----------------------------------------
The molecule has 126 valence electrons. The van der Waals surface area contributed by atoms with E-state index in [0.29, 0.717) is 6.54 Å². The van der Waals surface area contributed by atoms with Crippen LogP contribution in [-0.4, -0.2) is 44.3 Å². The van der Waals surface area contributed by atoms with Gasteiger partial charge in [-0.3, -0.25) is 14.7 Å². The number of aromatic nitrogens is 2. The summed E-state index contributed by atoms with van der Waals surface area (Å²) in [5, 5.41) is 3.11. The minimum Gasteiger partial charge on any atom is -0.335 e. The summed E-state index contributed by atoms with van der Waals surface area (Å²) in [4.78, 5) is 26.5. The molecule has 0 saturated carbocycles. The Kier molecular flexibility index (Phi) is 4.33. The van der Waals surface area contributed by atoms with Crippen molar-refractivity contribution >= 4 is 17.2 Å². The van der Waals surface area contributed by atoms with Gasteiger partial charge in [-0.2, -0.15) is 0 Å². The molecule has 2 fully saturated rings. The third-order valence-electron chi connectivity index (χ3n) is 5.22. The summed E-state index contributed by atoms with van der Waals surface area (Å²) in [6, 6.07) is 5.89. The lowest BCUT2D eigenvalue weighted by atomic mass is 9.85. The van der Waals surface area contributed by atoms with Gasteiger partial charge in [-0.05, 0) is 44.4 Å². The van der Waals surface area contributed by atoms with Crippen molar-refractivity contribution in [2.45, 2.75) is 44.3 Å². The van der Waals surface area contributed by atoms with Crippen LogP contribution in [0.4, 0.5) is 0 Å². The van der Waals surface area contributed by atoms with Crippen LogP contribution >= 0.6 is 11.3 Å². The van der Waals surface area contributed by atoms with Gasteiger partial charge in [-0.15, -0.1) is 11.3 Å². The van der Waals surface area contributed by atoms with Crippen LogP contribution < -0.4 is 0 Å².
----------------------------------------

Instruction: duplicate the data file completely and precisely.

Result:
The molecule has 126 valence electrons. The van der Waals surface area contributed by atoms with E-state index in [0.29, 0.717) is 6.54 Å². The van der Waals surface area contributed by atoms with Crippen LogP contribution in [-0.4, -0.2) is 44.3 Å². The van der Waals surface area contributed by atoms with Gasteiger partial charge in [-0.3, -0.25) is 14.7 Å². The number of aromatic nitrogens is 2. The summed E-state index contributed by atoms with van der Waals surface area (Å²) in [5, 5.41) is 3.11. The minimum Gasteiger partial charge on any atom is -0.335 e. The summed E-state index contributed by atoms with van der Waals surface area (Å²) in [4.78, 5) is 26.5. The molecule has 0 saturated carbocycles. The Kier molecular flexibility index (Phi) is 4.33. The van der Waals surface area contributed by atoms with Crippen molar-refractivity contribution >= 4 is 17.2 Å². The van der Waals surface area contributed by atoms with Gasteiger partial charge in [-0.2, -0.15) is 0 Å². The molecule has 2 fully saturated rings. The third-order valence-electron chi connectivity index (χ3n) is 5.22. The summed E-state index contributed by atoms with van der Waals surface area (Å²) in [6, 6.07) is 5.89. The lowest BCUT2D eigenvalue weighted by atomic mass is 9.85. The van der Waals surface area contributed by atoms with Gasteiger partial charge in [-0.05, 0) is 44.4 Å². The van der Waals surface area contributed by atoms with Crippen molar-refractivity contribution in [2.45, 2.75) is 44.3 Å². The van der Waals surface area contributed by atoms with Crippen LogP contribution in [0.4, 0.5) is 0 Å². The van der Waals surface area contributed by atoms with Crippen LogP contribution >= 0.6 is 11.3 Å². The van der Waals surface area contributed by atoms with Gasteiger partial charge in [-0.15, -0.1) is 11.3 Å². The van der Waals surface area contributed by atoms with Crippen LogP contribution < -0.4 is 0 Å².